Another point I’d like to highlight is that on various discussion boards, Lopez was praised for doing the “right thing”, but this assessment presumes the conventional altruist code of morality. A typical example is this comment in the New York Times:

Of course he did the “right” thing. He acted selflessly; he didn’t do something expecting a quid pro quo. We can all learn and benefit from his example.

According this view, Lopez was moral because his action represented a deliberate sacrifice without benefit to himself.

Of course an ethical egoist would reject this view. But could an ethical egoist have a non-sacrificial reason for giving up the baseball, rather than selling it for $250,000 or keeping it for himself?

I think it’s theoretically possible, but I don’t know how likely it would be.

For instance, if Derek Jeter had been a long-time personal hero for a baseball fan and if the fan had drawn personal inspiration throughout his life from Jeter’s many accomplishments, I can see how a fan might wish to repay Jeter by giving him the gift of that historic baseball. Similarly, someone who was a die-hard Yankees fan might wish to become a permanent part of Yankees history and tradition by returning the baseball. In such cases, I can see how giving the baseball back to the Yankees might be a gain of a higher value for a lower value, rather than a sacrifice of a higher value for a lower value — if it was the result of a rationally constructed hierarchy of values.

And not knowing much about Mr. Lopez other than what’s available in public accounts, I can’t know his actual hierarchy of values or to what extent it’s based on reason.

However, it can also be entirely rational and moral for someone who had caught the baseball to decide to sell it. He might quite reasonably decide that this $250,000 would allow him to, say, start a new business, buy his beloved parents a new house, or guarantee his kids’ college education. I think many American baseball fans would make this choice, and there’s nothing wrong with that.

If someone decided that advancing his own life goals (or promoting the well-being of his loved ones) was more important to him than being part of Yankees history, he should feel proud of that decision and not accept it as any form of moral guilt.

I can also see a fan deciding to keep the baseball in his personal collection as a tangible reminder of a great achievement (which he could sell in the future if necessary due to financial hardship).

Now some egoists have defended Lopez’s decision on the grounds that returning the ball gave him great personal satisfaction. I think this merely begs the question. Whether his satisfaction was proper depends on whether his hierarchy of values was rational or not (something I do not and can not know). I just want to caution against relying on a subjective sense of “happiness” or “satisfaction” as a necessarily reliable indicator of a decision being morally correct.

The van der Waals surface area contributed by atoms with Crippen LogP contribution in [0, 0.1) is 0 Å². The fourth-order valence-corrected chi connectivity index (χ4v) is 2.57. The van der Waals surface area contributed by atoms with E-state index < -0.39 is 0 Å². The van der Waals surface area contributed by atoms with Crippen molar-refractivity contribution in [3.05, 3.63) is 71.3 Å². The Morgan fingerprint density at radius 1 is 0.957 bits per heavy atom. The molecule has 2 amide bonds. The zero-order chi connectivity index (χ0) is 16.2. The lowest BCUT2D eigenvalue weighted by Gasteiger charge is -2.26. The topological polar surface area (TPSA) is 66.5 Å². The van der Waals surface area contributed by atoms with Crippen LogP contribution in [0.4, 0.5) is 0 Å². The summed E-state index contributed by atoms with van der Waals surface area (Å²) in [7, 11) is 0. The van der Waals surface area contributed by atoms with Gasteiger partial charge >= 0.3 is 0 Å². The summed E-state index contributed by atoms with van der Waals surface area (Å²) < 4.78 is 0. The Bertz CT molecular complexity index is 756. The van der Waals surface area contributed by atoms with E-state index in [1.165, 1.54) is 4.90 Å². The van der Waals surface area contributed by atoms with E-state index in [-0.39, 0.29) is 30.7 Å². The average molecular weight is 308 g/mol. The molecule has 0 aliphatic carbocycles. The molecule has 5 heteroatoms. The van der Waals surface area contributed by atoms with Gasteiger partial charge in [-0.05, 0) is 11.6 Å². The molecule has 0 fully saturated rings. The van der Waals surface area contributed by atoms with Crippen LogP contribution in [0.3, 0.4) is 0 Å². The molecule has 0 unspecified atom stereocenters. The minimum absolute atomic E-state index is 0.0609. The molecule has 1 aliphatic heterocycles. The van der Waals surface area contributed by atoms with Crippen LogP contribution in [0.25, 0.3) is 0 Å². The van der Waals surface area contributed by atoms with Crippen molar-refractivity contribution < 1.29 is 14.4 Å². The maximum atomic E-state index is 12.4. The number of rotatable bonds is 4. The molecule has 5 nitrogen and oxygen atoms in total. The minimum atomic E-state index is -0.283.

Finally, it’s also possible for a baseball fan to offer to sell the baseball back to the Yankees at a discount — less than the full market value in the collectors’ market, but more than the value of some season tickets and memorabilia. Again, the proper intermediate amount would depend on the seller’s precise hierarchy of values.

For what it’s worth, when Mark McGuire and Sammy Sosa were setting home run records in 1998, some of those baseballs also sold for many thousands of dollars in the collectors’ markets. I don’t recall much condemnation in the popular press of those sellers for cashing in on their good fortune. And I’m glad there wasn’t.

In sum:

1) Dr. Peikoff is correct that not all values can be reduced to money.

2) For an egoist, returning the baseball could be a sacrifice (in which case it would be wrong), or could be a rational non-sacrifice (in which case it would be proper). I personally think the second possibility is possible, but relatively unlikely for most people. (For what it’s worth, Diana and I diverge somewhat on this point — she regards it is much less likely than I do, closer to “nearly inconceivable”.)

3) We should reject the altruist code praising the return of the ball as “the right thing” because it was “selfless”.

Firefly from the 80′s

Jun 202011

Priceless! A new introduction for Firefly as a 80′s show:

And here, Simon has his own 80′s show:

It’s all in the music and the graphics!

Oh, and here’s an awesome video of Summer Glau training for the fight sequences in Serenty:

Home | Live Webcast | Archives | Blog | Question Queue | Connect | Support Us | About Us
Copyright 2012 Diana Hsieh | Email | Twitter | Facebook | Blog
Suffusion theme by Sayontan Sinha